Category Archives: General

Nursing And Initial Resuscitation of the Burn Patient

Here’s another sample video from Trauma Education: The Next Generation 2013. It’s 18 minutes long and deals with nursing issues with airway, resuscitation, pain management, and dressings. Presented by Mark Johnston, one of the burn nurses at Regions Hospital.

Be sure to see this year’s live content next Thursday starting at 8:00am Central Time. Not in St. Paul? Watch it on LiveStream.com!

If you want to see it live in St. Paul, click here to register.

Get more info by clicking here!

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You Think You Know … But You Don’t Know!

Some lessons learned about whether you’re really as smart as you think. This 20 minute presentation by me was the keynote at last year’s Trauma Education: The Next Generation conference in St. Paul.

This year’s conference still has spots available for the live presentation. You can stream it free via LiveStream. If you would like to receive continuing education credits, register for the live or streamed performance so we can get your credits to you. Click here to register.

If you don’t need the credit, just tune in next Thursday at 8AM central time on LiveStream.com. For more information, go to www.tetng.org

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Autotransfusing Blood Lost Through The Chest Tube

Autotransfusing blood that has been shed from the chest tube is an easy way to resuscitate trauma patients with significant hemorrhage from the chest. Plus, it’s usually not contaminated from bowel injury and it doesn’t need any fancy equipment to prepare it for infusion.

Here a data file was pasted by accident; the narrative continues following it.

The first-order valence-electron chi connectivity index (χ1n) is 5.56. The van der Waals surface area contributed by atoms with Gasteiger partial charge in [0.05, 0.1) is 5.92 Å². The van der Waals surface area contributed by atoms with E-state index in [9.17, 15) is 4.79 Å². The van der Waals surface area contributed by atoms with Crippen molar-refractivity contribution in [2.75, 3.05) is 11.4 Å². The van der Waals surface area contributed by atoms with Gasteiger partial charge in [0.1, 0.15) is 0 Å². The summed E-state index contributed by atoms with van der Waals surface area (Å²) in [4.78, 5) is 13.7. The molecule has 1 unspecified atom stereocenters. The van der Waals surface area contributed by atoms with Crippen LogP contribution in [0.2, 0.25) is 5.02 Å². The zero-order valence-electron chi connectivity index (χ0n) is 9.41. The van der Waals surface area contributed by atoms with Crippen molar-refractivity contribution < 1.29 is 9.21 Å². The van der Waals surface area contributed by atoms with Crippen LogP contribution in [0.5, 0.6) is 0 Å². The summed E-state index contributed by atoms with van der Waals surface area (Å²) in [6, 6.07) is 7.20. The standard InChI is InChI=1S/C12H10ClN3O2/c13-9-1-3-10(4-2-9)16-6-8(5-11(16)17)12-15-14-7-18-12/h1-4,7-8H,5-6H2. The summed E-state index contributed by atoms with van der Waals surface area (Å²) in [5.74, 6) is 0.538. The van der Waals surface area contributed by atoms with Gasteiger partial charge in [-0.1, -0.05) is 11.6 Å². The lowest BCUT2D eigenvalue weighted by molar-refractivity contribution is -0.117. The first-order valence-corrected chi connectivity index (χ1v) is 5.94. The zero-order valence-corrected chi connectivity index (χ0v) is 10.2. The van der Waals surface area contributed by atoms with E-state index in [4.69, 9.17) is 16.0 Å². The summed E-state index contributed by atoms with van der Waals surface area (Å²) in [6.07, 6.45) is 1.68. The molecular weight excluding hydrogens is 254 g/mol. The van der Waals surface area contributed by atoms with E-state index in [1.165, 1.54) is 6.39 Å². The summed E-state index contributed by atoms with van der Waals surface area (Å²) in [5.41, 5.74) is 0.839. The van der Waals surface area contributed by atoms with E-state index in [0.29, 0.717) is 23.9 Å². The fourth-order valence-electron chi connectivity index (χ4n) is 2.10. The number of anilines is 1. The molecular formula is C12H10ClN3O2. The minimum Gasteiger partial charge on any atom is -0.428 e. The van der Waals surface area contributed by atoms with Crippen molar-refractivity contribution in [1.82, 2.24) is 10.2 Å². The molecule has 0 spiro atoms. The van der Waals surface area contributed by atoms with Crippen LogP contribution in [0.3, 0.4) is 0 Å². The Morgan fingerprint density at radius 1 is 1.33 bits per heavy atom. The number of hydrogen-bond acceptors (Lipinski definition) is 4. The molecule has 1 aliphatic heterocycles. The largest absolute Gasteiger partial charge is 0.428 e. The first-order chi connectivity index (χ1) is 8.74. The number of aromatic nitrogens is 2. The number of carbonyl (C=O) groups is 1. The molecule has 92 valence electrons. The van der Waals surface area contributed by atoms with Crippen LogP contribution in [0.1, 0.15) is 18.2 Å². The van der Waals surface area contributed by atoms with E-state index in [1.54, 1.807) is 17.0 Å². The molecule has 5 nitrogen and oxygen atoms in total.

It looks like fresh whole blood in the collection system. But is it? A prospective study of 22 patients was carried out to answer this question. A blood sample from the collection system of trauma patients with more than 50 cc of blood loss in 4 hours was analyzed for hematology, electrolyte and coagulation profiles.

The authors found that:

  • The hemoglobin and hematocrit from the chest tube were lower than venous blood (Hgb by about 2 grams, Hct by 7.5%)
  • Platelet count was very low in chest tube blood
  • Potassium was higher (4.9 mmol/L), but not dangerously so
  • INR, PTT, TT, Factor V and fibrinogen were unmeasurable

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Bottom line: Although shed blood from the chest looks like whole blood, it’s missing key coagulation factors and will not clot. Reinfusing it will boost oxygen carrying capacity, but it won’t help with clotting. You may use it as part of your massive transfusion protocol, but don’t forget to give plasma and platelets according to protocol. This also explains why you don’t need to add an anticoagulant to the autotransfusion unit prior to collecting or giving the shed blood!

Related post: Chest tubes and autotransfusion

Reference: Autotransfusion of hemothorax blood in trauma patients: is it the same as fresh whole blood? Am J Surg 202(6):817-822, 2011.

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Do you have any videos or wisdom to share of how a trauma call should run, from arrival to disposition to OR/ICU? Trauma team roles, positions, responsibilities, etc.

This is something that has to be individualized for every hospital. The team composition, positions, responsibilities is designed with the hospital size, type and trauma center level in mind. I have a few videos available about are team. Start with this one: https://www.youtube.com/watch?v=J8estsbxEWI

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